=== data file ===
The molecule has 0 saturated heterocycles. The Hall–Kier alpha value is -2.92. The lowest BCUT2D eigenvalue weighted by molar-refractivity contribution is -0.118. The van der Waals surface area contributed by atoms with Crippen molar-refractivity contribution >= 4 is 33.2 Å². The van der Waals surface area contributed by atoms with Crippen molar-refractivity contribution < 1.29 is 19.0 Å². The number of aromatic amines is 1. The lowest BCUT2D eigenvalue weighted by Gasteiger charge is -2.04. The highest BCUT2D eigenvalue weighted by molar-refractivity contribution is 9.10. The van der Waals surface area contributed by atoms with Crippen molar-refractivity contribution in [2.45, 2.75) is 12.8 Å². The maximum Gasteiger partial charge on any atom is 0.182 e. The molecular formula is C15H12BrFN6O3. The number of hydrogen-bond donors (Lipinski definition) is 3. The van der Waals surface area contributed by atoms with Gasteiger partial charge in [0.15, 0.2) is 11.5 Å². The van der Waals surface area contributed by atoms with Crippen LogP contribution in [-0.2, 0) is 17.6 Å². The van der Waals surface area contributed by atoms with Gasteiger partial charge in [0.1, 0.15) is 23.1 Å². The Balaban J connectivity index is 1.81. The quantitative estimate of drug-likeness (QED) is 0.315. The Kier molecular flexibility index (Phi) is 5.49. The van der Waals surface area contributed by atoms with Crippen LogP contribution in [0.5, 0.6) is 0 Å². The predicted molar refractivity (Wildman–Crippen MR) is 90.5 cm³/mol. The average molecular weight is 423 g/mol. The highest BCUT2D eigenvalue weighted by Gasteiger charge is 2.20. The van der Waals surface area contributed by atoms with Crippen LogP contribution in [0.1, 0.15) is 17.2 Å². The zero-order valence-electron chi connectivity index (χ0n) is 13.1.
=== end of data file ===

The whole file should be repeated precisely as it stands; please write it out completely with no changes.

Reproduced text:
The molecule has 0 saturated heterocycles. The Hall–Kier alpha value is -2.92. The lowest BCUT2D eigenvalue weighted by molar-refractivity contribution is -0.118. The van der Waals surface area contributed by atoms with Crippen molar-refractivity contribution >= 4 is 33.2 Å². The van der Waals surface area contributed by atoms with Crippen molar-refractivity contribution < 1.29 is 19.0 Å². The number of aromatic amines is 1. The lowest BCUT2D eigenvalue weighted by Gasteiger charge is -2.04. The highest BCUT2D eigenvalue weighted by molar-refractivity contribution is 9.10. The van der Waals surface area contributed by atoms with Crippen molar-refractivity contribution in [2.45, 2.75) is 12.8 Å². The maximum Gasteiger partial charge on any atom is 0.182 e. The molecular formula is C15H12BrFN6O3. The number of hydrogen-bond donors (Lipinski definition) is 3. The van der Waals surface area contributed by atoms with Gasteiger partial charge in [0.15, 0.2) is 11.5 Å². The van der Waals surface area contributed by atoms with Crippen LogP contribution in [-0.2, 0) is 17.6 Å². The van der Waals surface area contributed by atoms with Gasteiger partial charge in [0.1, 0.15) is 23.1 Å². The Balaban J connectivity index is 1.81. The quantitative estimate of drug-likeness (QED) is 0.315. The Kier molecular flexibility index (Phi) is 5.49. The van der Waals surface area contributed by atoms with Crippen LogP contribution in [0.5, 0.6) is 0 Å². The predicted molar refractivity (Wildman–Crippen MR) is 90.5 cm³/mol. The average molecular weight is 423 g/mol. The highest BCUT2D eigenvalue weighted by Gasteiger charge is 2.20. The van der Waals surface area contributed by atoms with Crippen LogP contribution in [0.1, 0.15) is 17.2 Å². The zero-order valence-electron chi connectivity index (χ0n) is 13.1.